On the opposite side of this approachability is the experience of the women. “I think if you look like a ‘real’ girl they will think it's normal to touch you, because a woman is open, a woman is defenseless. People don't think it will hurt you, they just don't really take care about how you will feel.” The lack of consideration for the person being touched is the ultimate act of dehumanization. The person is being treated like an object, and often their modification is viewed as a commodity. Although the tattooing is a service exchanged between an artist and a patron, many heavily tattooed individuals do not feel comfortable with questions about the price of their tattoos because of the intimacy of the exchange and result. Blogger Kaelah Bee writes: “It is not okay to ask someone how much they paid for their work…I just find it to be such a personal question. You certainly wouldn't ask a stranger how much their mortgage or credit card payment was each month, would you? To me, my tattoos are sacred and personal.” This view of the commodity process within tattoo culture moves away from the act of purchasing an object – it would certainly be acceptable to ask how much a pair of shoes or a chair cost – and becomes a much more personal experience. Tattoos are a visible and clearly artificial modification to the body, unlike some forms of plastic surgery, but are still internalized by their owner: they become a part of the skin and a part of being: “It’s something that literally becomes a part of you.”
In the act of touching the viewer objectifies the human within the body. Since tattoos are so internalized by so many of those who possess them, there is a lack of recognition that something might be odd enough to illicit such behavior from strangers. The female body, which is already at the center of society because of its constantly sexualized status, becomes an even greater attraction when it is modified. Male bodies, even tattooed bodies, are not open to the public view because of the stigmas surrounding criminality and violence: “This could be due to the lingering stigma of criminality which clings to the art form for men-- there are very few female tattooed gang members, for example, so the cultural significance of tattoos for us lacks that element.” The female body has been established as approachable and open to objectification. How does this affect the lives of actual heavily tattooed women?
Although many of the responses I received did not identify gender as a factor in the phenomenon of touching without permission, those that did identify it help strong views. Some compared it to other types of objectification among women: “It’s like getting your ass grabbed in a crowded club, or whistled at from a car while walking down the street. People expect women to just take it.” This public image of women was echoed through ideas about the right of others to judge the female body: “I am a female and therefore, too many people feel like they can call out comments about my body and the way I look, including tattoos. I can't stand the fact that some men find it acceptable to treat me as an object of lust just because I'm a woman. It's detestable. “ The sexuality constantly connected to the female body came up time and time again when interviewees attempted to analyze the reasoning behind gender discrepancy in tattoo culture. “Women's bodies are already treated as communal property. They're analyzed, scrutinized, demeaned and devalued from birth.” “Sometimes, I just want to scream, ‘My body is not an object. It's not a spectacle for you to examine and touch at your will without my consent.’”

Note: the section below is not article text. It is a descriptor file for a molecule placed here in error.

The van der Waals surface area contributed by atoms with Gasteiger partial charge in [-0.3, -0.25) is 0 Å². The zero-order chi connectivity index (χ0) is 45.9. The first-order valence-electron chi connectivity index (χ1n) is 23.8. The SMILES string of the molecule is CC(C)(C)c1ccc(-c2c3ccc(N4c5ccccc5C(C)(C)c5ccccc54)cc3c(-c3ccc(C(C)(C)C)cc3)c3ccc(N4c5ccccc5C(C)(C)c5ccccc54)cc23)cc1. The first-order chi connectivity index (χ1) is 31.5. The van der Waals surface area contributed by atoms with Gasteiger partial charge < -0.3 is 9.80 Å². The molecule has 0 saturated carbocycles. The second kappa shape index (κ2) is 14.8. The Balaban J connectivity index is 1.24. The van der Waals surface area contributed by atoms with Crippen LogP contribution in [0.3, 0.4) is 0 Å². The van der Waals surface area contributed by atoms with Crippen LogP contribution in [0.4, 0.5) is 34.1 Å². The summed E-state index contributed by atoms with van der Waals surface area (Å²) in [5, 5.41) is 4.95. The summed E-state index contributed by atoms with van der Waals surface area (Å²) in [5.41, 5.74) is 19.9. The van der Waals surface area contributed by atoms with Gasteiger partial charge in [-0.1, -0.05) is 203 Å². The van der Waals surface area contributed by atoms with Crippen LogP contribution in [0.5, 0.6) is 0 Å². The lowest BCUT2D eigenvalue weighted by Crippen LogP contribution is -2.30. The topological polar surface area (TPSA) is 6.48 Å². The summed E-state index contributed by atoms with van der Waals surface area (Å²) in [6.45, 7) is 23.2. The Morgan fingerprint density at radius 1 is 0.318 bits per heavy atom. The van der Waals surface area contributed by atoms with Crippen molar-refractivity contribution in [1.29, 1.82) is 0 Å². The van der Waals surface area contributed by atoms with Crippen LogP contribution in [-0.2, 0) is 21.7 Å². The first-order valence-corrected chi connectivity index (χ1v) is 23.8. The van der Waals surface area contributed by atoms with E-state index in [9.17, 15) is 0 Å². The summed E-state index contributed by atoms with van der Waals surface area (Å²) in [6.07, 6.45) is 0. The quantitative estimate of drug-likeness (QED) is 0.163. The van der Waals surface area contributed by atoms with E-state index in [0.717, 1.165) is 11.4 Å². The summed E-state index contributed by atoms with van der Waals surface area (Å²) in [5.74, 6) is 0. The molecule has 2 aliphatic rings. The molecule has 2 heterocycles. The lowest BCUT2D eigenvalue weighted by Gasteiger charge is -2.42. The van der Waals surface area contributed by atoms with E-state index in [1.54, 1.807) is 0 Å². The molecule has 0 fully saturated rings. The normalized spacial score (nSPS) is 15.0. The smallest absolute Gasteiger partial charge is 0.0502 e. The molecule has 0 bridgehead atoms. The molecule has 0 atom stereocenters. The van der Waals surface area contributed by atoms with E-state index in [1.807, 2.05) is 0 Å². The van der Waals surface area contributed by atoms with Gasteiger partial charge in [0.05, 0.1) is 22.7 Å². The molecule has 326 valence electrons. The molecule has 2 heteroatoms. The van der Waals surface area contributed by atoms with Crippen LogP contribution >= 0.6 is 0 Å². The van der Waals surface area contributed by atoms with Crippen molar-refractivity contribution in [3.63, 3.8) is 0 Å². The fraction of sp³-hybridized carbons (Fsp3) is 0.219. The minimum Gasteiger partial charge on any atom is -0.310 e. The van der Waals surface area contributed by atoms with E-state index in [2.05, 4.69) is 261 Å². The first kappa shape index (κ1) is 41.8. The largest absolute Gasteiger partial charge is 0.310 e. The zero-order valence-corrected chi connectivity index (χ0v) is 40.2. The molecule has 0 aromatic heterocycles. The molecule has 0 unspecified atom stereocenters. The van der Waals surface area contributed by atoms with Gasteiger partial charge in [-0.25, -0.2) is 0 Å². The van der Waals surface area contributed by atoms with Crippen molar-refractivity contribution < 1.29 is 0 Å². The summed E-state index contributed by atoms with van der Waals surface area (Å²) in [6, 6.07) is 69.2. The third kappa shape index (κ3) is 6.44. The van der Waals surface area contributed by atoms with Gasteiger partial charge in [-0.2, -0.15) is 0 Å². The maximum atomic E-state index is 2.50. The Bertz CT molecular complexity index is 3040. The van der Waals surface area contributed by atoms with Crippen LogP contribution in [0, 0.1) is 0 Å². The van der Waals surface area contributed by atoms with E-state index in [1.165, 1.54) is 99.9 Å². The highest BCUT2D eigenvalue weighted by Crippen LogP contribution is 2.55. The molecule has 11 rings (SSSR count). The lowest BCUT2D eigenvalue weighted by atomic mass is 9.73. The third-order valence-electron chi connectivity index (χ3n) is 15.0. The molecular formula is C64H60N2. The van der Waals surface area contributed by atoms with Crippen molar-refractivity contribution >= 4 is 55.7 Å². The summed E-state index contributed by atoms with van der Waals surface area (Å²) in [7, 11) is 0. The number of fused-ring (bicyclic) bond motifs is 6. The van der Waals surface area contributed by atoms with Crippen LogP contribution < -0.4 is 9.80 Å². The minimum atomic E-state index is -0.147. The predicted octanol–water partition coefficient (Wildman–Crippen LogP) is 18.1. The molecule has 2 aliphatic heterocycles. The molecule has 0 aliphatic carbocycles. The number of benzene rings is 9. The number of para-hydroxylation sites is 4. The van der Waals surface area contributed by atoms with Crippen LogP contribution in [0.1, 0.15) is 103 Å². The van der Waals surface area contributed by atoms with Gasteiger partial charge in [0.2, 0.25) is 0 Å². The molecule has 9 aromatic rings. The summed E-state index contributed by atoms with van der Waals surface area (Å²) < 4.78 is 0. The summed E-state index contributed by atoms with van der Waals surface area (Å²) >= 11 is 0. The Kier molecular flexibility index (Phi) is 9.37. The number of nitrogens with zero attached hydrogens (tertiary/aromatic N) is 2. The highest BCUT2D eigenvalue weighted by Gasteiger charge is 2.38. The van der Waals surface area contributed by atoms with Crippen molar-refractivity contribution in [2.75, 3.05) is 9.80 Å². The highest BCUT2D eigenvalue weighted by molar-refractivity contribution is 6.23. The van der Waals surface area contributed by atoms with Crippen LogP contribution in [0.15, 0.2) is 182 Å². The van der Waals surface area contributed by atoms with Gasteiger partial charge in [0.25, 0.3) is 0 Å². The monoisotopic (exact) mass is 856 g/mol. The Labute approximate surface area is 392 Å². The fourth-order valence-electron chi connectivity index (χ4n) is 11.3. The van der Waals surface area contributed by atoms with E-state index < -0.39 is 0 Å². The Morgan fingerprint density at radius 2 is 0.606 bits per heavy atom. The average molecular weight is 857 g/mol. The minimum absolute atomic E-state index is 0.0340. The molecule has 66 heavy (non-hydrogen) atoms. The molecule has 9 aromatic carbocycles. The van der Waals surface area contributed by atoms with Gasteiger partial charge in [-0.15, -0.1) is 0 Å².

These responses allowed me to recognize that this occurrence was not exclusive to a small group of people I personally knew, but that it was a scene which occurred time and time again in the western world, if not beyond. Women recognized the ways in which their bodies were being viewed by the public, and even modification could not change this perception. In fact, extreme body modification seemed to amplify the interpretation of the female body as public and open for physical observation. Furthermore, it was not only women who recognized this gender inequality within tattoo culture:
I’m sure if I were perceived as female-gendered, people would be more likely to touch me, because in our current society, women are perceived as objects to be taken control of and owned. Because I am a male with tattoos, people often think of me as more “bad-ass” or more aggressive than I am, and thus I think they tend to refrain from physical contact. Women, however, are perceived in society as being objects made for men’s pleasure, which is disgusting and unfortunate.
Recognition from those who have not experienced the same amount of invasive touching solidifies the idea that there is a gendered factor to the act within not only tattoo culture, but American culture in general.
Here I must pause to consider the opposite side of the experience. I received many responses where women agreed that their gender made them more likely to be touched in society but had no problems with it and did not perceive themselves as objects. “I felt amazing. I thought it was wonderful that my tattoo actually made someone actually stopped what they were doing to admire me.” Many of my survey responders enjoyed the attention they received from strangers because of their tattoos. Others recognized the desire to touch as a more general phenomenon: “I think people's interest in art transcends gender.” Still others found that being tattooed involved the sacrifice of some sort of privacy: “Yes tattoos are very personal but when they are displayed for the public expect your personal space to diminish very quickly.” These views support an important contradiction to my original theory which regrettably cannot be discussed in detail. However, it is important to understand that the process of tattooing is an individual one which exposes a variety of reactions and experiences. Hundreds of different views were expressed in the survey answers.